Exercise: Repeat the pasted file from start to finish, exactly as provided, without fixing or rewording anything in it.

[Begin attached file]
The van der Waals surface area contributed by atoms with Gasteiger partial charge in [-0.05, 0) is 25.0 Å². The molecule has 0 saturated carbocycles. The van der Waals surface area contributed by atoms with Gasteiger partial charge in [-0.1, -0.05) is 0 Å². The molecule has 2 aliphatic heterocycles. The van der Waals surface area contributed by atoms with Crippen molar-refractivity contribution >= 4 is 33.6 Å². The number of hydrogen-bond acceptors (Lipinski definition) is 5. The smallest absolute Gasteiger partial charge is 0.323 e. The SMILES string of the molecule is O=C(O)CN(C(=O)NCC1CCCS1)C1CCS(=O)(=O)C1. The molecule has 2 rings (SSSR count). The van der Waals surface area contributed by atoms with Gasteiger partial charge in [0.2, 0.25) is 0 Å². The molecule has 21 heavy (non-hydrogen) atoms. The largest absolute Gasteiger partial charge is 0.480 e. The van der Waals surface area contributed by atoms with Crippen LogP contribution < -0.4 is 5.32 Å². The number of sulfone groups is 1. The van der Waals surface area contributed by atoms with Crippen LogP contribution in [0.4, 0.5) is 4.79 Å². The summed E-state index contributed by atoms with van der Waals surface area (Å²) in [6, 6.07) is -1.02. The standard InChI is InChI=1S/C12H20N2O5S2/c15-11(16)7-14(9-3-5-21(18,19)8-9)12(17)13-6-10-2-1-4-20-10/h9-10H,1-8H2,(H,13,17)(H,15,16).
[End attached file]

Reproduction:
The van der Waals surface area contributed by atoms with Gasteiger partial charge in [-0.05, 0) is 25.0 Å². The molecule has 0 saturated carbocycles. The van der Waals surface area contributed by atoms with Gasteiger partial charge in [-0.1, -0.05) is 0 Å². The molecule has 2 aliphatic heterocycles. The van der Waals surface area contributed by atoms with Crippen molar-refractivity contribution >= 4 is 33.6 Å². The number of hydrogen-bond acceptors (Lipinski definition) is 5. The smallest absolute Gasteiger partial charge is 0.323 e. The SMILES string of the molecule is O=C(O)CN(C(=O)NCC1CCCS1)C1CCS(=O)(=O)C1. The molecule has 2 rings (SSSR count). The van der Waals surface area contributed by atoms with Gasteiger partial charge in [0.2, 0.25) is 0 Å². The molecule has 21 heavy (non-hydrogen) atoms. The largest absolute Gasteiger partial charge is 0.480 e. The van der Waals surface area contributed by atoms with Crippen LogP contribution < -0.4 is 5.32 Å². The number of sulfone groups is 1. The van der Waals surface area contributed by atoms with Crippen LogP contribution in [0.4, 0.5) is 4.79 Å². The summed E-state index contributed by atoms with van der Waals surface area (Å²) in [6, 6.07) is -1.02. The standard InChI is InChI=1S/C12H20N2O5S2/c15-11(16)7-14(9-3-5-21(18,19)8-9)12(17)13-6-10-2-1-4-20-10/h9-10H,1-8H2,(H,13,17)(H,15,16).